Peru asks Indonesia to investigate death of Harvard trans student – The Washington Post


The death of a Harvard transgender student in Indonesian custody has caused uproar in his native Peru and the United States, with authorities in Lima pressing for an investigation into the circumstances of his detention and death after the public backlash.

Rodrigo Ventosilla, a 32-year-old public administration graduate student, died on Aug. 11, five days after he was detained on the resort island of Bali for alleged possession of marijuana, Reuters reported.

Ventosilla, a transgender man who was on honeymoon with his partner, died due to “failure of bodily functions” after taking medication that had not been confiscated by authorities, Bali police told Reuters. Ventosilla’s spouse was separately detained but has been released, according to the Crimson, Harvard’s student newspaper.

Local law enforcement said that the case is closed, but Ventosilla’s family said in a statement shared by activists that he was a victim of “police violence,” and “racial discrimination and transphobia.” They also claim that he was denied access to legal counsel while in detention and that he had been carrying prescribed mental health medication.

Harvard’s Kennedy School, where Ventosilla was a student, urged an “immediate and thorough investigation” into “very serious questions that deserve clear and accurate answers.”

Balinese police did not immediately return requests for comment on Saturday.

Indonesia — the world’s largest Muslim-majority country — has a long history of gender diversity, and the tourism-dependent island of Bali is relatively queer-friendly, said Andreas Harsono, a Jakarta-based researcher at Human Rights Watch. But LGBTQ citizens are accorded limited rights and same-sex partnerships are not legally recognized. In recent years, the LGTBQ community has also been subject to a crackdown under public obscenity and pornography laws as the government courts socially conservative voters.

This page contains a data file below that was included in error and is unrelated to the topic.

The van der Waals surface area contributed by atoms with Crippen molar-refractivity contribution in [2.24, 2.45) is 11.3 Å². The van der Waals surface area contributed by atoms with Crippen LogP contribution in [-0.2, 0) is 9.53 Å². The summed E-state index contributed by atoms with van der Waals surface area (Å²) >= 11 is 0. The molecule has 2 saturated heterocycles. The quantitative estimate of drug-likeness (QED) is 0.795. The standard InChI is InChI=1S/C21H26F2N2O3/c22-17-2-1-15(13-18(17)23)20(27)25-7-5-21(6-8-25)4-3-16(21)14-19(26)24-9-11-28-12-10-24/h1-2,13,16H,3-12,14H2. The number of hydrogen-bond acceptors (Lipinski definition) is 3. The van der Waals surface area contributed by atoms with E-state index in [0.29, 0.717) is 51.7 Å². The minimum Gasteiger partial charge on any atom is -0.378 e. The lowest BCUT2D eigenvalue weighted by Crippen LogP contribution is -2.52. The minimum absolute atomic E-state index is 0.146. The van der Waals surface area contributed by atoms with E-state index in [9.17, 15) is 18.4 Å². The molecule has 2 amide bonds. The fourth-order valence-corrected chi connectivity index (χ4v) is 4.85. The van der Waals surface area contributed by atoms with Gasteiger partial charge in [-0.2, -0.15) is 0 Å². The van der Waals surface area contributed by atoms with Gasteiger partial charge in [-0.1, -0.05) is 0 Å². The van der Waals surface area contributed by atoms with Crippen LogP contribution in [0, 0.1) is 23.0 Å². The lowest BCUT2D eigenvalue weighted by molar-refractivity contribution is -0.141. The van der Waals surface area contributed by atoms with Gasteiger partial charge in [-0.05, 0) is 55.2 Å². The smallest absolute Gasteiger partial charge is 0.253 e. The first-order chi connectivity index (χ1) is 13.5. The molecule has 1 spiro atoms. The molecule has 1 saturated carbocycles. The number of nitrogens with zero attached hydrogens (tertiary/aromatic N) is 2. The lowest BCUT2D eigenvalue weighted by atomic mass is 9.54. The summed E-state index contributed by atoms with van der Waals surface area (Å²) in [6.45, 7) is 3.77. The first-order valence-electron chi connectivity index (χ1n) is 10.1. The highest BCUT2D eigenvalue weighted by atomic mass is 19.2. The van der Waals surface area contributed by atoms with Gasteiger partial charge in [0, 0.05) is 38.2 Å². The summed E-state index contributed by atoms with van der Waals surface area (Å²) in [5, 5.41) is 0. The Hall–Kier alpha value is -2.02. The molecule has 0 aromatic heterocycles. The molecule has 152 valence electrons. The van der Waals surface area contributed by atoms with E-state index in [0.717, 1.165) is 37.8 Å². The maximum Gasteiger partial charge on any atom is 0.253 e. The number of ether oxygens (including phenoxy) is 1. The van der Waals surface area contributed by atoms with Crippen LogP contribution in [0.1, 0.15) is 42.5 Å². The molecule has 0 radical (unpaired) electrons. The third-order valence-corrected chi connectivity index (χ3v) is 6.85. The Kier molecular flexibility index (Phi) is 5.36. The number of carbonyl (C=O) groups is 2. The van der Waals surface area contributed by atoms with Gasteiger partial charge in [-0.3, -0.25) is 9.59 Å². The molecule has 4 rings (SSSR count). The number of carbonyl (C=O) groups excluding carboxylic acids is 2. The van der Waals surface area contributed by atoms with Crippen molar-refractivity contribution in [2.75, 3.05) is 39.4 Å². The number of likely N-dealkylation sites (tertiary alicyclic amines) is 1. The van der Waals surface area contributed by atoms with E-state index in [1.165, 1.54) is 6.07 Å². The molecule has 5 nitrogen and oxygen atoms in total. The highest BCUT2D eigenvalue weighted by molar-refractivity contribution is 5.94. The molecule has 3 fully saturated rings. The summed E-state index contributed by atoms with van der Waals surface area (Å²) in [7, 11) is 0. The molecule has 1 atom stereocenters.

The Peruvian foreign ministry initially dismissed allegations of law enforcement misconduct, instead echoing Indonesian claims that Ventosilla’s detention was due to alleged illegal drug possession and unrelated to race and gender identity.

Its initial reaction was seen by many Peruvian LGBTQ activists as tone-deaf. Diversidades Trans Masculinas, a transgender advocacy group founded by Ventosilla, launched an online protest to demand justice. (Peru’s left-wing president has said he opposes same-sex marriage and does not regard LGBTQ issues as a priority, according to the Associated Press.)

“His death should not go unpunished,” Diversidades Trans Masculinas wrote in a Facebook post. A small group of demonstrators also gathered outside the foreign ministry in Lima on Friday.

Amid the backlash, Peru’s foreign minister met with Ventosilla’s mother and sister. The government then issued a new statement that praised Ventosilla as a “brilliant student” and activist; it also said it had asked Indonesian authorities to look into the student’s treatment.

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Karen Anaya Cortez, a LGBTQ activist and friend of Ventosilla’s, said in an interview that there has been “no clarity” on the case. She said Ventosilla’s family had told her that the couple had been prescribed medical marijuana but that Bali police had ignored their explanation.

Indonesian activists have pushed for the legalization of medical marijuana but a top court recently held that existing prohibitions are constitutional, according to Bloomberg News. The Southeast Asian nation retains capital punishment as an option for certain drug-related crimes.

“Indonesia’s drug laws are extremely strict,” said Harsono, the Human Rights Watch researcher. “Some foreigners can be totally unaware that such restrictions also apply to the owning and consumption of recreational drugs, not just buying and selling.”

Li reported from Andong, South Korea. Marina Lopes in Singapore contributed to this report.



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